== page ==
This invention relates in general to vehicle brakes and, in particular to, a method of producing a rotatable brake component and bearing assembly.

It is known to cast a rotatable brake component (e.g., a rotor or drum) with an integral hub portion. A conventional integral hub and rotor includes an axially extending hub, a radially extending mounting surface, and a radially extending outer disc which can be integrally cast as one-piece during a casting operation. The hub includes a centrally located bore formed therein, and a plurality of equally spaced lug bolt receiving holes are formed in the mounting surface circumferentially about the bore. The outer disc defines a pair of brake friction plates having opposed braking surfaces. The brake friction surfaces and the mounting surface are machined to be parallel to one another and perpendicular to the rotor axis.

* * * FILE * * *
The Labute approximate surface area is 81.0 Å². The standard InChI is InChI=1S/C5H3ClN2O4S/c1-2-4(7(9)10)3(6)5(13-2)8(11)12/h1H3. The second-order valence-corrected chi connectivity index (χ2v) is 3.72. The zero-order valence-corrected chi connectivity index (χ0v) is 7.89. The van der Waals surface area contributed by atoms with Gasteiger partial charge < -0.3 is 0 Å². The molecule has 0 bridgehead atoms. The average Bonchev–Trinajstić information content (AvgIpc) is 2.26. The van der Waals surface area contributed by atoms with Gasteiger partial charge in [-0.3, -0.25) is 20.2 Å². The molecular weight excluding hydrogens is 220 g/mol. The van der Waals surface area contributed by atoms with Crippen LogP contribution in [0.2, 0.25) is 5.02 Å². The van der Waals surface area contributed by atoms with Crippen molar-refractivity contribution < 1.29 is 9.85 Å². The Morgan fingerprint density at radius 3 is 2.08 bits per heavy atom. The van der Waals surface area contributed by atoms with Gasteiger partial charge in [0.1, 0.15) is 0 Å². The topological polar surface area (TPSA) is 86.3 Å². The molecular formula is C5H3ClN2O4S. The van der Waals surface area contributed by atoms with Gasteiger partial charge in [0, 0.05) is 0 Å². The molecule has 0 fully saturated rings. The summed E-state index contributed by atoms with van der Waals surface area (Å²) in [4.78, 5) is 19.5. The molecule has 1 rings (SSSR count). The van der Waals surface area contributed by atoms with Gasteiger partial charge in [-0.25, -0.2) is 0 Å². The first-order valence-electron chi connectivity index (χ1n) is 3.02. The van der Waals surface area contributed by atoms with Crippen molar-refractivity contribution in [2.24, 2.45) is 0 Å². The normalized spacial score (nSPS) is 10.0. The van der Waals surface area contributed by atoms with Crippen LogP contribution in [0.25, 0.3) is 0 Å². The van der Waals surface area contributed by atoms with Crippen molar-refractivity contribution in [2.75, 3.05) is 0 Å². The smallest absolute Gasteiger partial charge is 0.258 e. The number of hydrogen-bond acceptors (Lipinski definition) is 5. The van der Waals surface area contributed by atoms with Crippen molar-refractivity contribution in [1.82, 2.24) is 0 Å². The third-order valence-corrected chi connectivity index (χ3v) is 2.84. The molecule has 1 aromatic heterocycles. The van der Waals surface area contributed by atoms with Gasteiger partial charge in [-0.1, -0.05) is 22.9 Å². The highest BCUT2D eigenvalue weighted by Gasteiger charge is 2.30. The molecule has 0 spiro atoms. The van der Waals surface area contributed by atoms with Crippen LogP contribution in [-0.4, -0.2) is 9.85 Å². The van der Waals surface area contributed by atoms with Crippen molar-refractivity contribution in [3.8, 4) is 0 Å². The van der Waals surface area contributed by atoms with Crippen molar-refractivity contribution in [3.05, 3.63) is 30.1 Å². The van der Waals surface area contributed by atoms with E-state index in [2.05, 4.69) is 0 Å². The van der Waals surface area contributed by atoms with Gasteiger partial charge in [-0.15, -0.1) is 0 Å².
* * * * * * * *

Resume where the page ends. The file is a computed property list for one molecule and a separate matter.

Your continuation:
When used with preassembled cartridge type of bearing units, a fully machined integral hub and rotor having preinstalled lug bolts is assembled and installed on a vehicle in the following manner. First, the cartridge bearing unit is installed in the bore of the hub of the rotor. The cartridge bearing unit can either be a pregreased sealed-for-life cartridge bearing, or of the type having a pair of bearing elements, either ball bearings or tapered roller bearings, disposed between an inner bearing race or cup and an outer bearing race or cup.